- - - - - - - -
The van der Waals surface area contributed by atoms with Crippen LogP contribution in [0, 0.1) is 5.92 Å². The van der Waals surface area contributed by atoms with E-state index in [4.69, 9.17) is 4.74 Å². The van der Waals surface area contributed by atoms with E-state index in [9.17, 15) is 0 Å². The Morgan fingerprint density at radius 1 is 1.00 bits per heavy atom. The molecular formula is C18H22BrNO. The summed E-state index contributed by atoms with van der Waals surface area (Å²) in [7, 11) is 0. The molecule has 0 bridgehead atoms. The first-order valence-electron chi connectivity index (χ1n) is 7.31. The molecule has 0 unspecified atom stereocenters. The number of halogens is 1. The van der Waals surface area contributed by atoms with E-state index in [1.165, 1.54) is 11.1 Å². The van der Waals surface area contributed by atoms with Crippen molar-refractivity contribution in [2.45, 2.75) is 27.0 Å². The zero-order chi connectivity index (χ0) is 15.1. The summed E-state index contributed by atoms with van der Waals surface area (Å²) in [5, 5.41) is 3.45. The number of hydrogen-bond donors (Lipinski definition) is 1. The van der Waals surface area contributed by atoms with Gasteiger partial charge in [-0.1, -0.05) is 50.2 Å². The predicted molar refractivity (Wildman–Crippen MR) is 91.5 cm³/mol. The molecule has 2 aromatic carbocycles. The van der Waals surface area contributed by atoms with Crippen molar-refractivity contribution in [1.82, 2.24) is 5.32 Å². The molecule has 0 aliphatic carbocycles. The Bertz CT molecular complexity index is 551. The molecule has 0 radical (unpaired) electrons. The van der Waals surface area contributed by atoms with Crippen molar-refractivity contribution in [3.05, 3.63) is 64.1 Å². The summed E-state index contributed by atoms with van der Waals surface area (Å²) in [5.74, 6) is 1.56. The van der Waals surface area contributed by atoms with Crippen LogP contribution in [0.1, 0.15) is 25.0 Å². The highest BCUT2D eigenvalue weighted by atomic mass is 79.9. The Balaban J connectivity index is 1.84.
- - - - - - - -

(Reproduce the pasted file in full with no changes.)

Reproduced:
The van der Waals surface area contributed by atoms with Crippen LogP contribution in [0, 0.1) is 5.92 Å². The van der Waals surface area contributed by atoms with E-state index in [4.69, 9.17) is 4.74 Å². The van der Waals surface area contributed by atoms with E-state index in [9.17, 15) is 0 Å². The Morgan fingerprint density at radius 1 is 1.00 bits per heavy atom. The molecular formula is C18H22BrNO. The summed E-state index contributed by atoms with van der Waals surface area (Å²) in [7, 11) is 0. The molecule has 0 bridgehead atoms. The first-order valence-electron chi connectivity index (χ1n) is 7.31. The molecule has 0 unspecified atom stereocenters. The number of halogens is 1. The van der Waals surface area contributed by atoms with E-state index in [1.165, 1.54) is 11.1 Å². The van der Waals surface area contributed by atoms with Crippen molar-refractivity contribution in [2.45, 2.75) is 27.0 Å². The zero-order chi connectivity index (χ0) is 15.1. The summed E-state index contributed by atoms with van der Waals surface area (Å²) in [5, 5.41) is 3.45. The number of hydrogen-bond donors (Lipinski definition) is 1. The van der Waals surface area contributed by atoms with Gasteiger partial charge in [-0.1, -0.05) is 50.2 Å². The predicted molar refractivity (Wildman–Crippen MR) is 91.5 cm³/mol. The molecule has 2 aromatic carbocycles. The van der Waals surface area contributed by atoms with Crippen molar-refractivity contribution in [1.82, 2.24) is 5.32 Å². The molecule has 0 aliphatic carbocycles. The Bertz CT molecular complexity index is 551. The molecule has 0 radical (unpaired) electrons. The van der Waals surface area contributed by atoms with Crippen molar-refractivity contribution in [3.05, 3.63) is 64.1 Å². The summed E-state index contributed by atoms with van der Waals surface area (Å²) in [5.74, 6) is 1.56. The van der Waals surface area contributed by atoms with Crippen LogP contribution in [0.1, 0.15) is 25.0 Å². The highest BCUT2D eigenvalue weighted by atomic mass is 79.9. The Balaban J connectivity index is 1.84.